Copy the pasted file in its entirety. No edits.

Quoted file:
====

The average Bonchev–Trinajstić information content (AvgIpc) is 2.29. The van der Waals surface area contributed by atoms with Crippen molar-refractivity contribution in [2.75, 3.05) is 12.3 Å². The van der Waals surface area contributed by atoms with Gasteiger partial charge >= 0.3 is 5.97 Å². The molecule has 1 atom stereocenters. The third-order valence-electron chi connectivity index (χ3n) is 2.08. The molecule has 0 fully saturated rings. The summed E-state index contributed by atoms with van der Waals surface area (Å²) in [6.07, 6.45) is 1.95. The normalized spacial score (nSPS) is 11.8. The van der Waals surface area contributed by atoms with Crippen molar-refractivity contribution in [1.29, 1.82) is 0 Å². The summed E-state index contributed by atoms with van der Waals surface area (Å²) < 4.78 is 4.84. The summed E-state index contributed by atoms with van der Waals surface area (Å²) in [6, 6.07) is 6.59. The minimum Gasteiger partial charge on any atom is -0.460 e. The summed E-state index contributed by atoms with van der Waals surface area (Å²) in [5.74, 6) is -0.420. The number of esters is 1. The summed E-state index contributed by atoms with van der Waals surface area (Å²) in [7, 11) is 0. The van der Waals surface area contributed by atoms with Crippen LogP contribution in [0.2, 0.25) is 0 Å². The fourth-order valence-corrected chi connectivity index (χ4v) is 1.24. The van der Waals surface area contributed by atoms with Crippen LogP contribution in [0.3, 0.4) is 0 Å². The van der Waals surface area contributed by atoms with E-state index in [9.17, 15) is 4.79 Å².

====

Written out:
The average Bonchev–Trinajstić information content (AvgIpc) is 2.29. The van der Waals surface area contributed by atoms with Crippen molar-refractivity contribution in [2.75, 3.05) is 12.3 Å². The van der Waals surface area contributed by atoms with Gasteiger partial charge >= 0.3 is 5.97 Å². The molecule has 1 atom stereocenters. The third-order valence-electron chi connectivity index (χ3n) is 2.08. The molecule has 0 fully saturated rings. The summed E-state index contributed by atoms with van der Waals surface area (Å²) in [6.07, 6.45) is 1.95. The normalized spacial score (nSPS) is 11.8. The van der Waals surface area contributed by atoms with Crippen molar-refractivity contribution in [1.29, 1.82) is 0 Å². The summed E-state index contributed by atoms with van der Waals surface area (Å²) < 4.78 is 4.84. The summed E-state index contributed by atoms with van der Waals surface area (Å²) in [6, 6.07) is 6.59. The minimum Gasteiger partial charge on any atom is -0.460 e. The summed E-state index contributed by atoms with van der Waals surface area (Å²) in [5.74, 6) is -0.420. The number of esters is 1. The summed E-state index contributed by atoms with van der Waals surface area (Å²) in [7, 11) is 0. The van der Waals surface area contributed by atoms with Crippen LogP contribution in [0.2, 0.25) is 0 Å². The fourth-order valence-corrected chi connectivity index (χ4v) is 1.24. The van der Waals surface area contributed by atoms with Crippen LogP contribution in [0.3, 0.4) is 0 Å². The van der Waals surface area contributed by atoms with E-state index in [9.17, 15) is 4.79 Å².